This surname of CHERON was originally from a French personal name of Galic origin, represented in Latin records in the form Caraunus, and probably derived from the Celtic element CAR (to love). This name was borne by a 5th century Breton saint who lived at Chartres and was murdered by robbers; his legend led to its widespread use as a given name during the Middle Ages. The earliest French hereditary surnames are found in the 12th century, at more or less the same time as they arose in England, but they are by no means common before the 13th century, and it was not until the 15th century that they stabilized to any great extent; before then a surname might be handed down for two or three generations, but then abandoned in favour of another. In the south, many French surnames have come in from Italy over the centuries, and in Northern France, Germanic influence can often be detected. The name was brought into England at an early date, and moved to Ireland where in Gaelic the name is MacCiarain. Early records of the name mention Ciarain, 1136, and McCarrane appears in 1430. The surnames in Ireland originally signified membership of a clan, but with the passage of time, the clan system became less distinct, and surnames came to identify membership of what is called a 'sept'; a group of people all living in the same locality, all bearing the same surname, but not necessarily descended from a common ancestor. Adoption of the name by people who did not otherwise have a surname and by dependents was not uncommon. Just over one hundred years after the Norman Conquest of England, the first Normans arrived in Ireland. Richard de Clare, Second Earl of Pembroke (died 1176), was known as Strongbow. He was invited to Ireland by Dermot MacMurrough, King of Leinster, whose daughter he married, to help him in his wars with his neighbours. He was accompanied by several retainers whose name, like his own, have become well established as surnames in Ireland. The Normans established themselves in Leinster and paid homage to Henry II of England. Some of the Norman settlers acquired surnames derived from the Irish. (Registered at Killinfanghin, County Westmeath, derived from the house of O'Neill through a fourth son.) Ireland was one of the earliest countries to evolve a system of hereditary surnames. They came into being fairly generally in the 11th century, and indeed a few were formed before the year 1000.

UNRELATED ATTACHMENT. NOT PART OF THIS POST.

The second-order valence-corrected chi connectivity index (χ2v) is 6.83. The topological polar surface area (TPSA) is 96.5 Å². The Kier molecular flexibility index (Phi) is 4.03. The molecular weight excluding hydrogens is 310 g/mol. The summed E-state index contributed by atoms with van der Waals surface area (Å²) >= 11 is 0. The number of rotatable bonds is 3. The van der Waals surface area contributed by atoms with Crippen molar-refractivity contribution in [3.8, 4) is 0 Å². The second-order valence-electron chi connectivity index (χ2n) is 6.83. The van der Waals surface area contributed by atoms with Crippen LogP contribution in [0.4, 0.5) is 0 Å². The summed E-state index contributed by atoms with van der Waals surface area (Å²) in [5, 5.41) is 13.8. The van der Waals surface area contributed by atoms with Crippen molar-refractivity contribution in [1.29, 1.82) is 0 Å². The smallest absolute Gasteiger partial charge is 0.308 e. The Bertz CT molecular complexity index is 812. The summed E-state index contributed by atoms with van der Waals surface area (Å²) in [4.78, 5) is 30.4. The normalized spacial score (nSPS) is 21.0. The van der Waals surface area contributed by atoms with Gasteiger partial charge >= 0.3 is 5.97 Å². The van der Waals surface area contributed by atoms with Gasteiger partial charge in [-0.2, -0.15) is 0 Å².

The name has many variant spellings which include Carran, Carine, Karran, Caronet, Cheronnet and Cheroneau.
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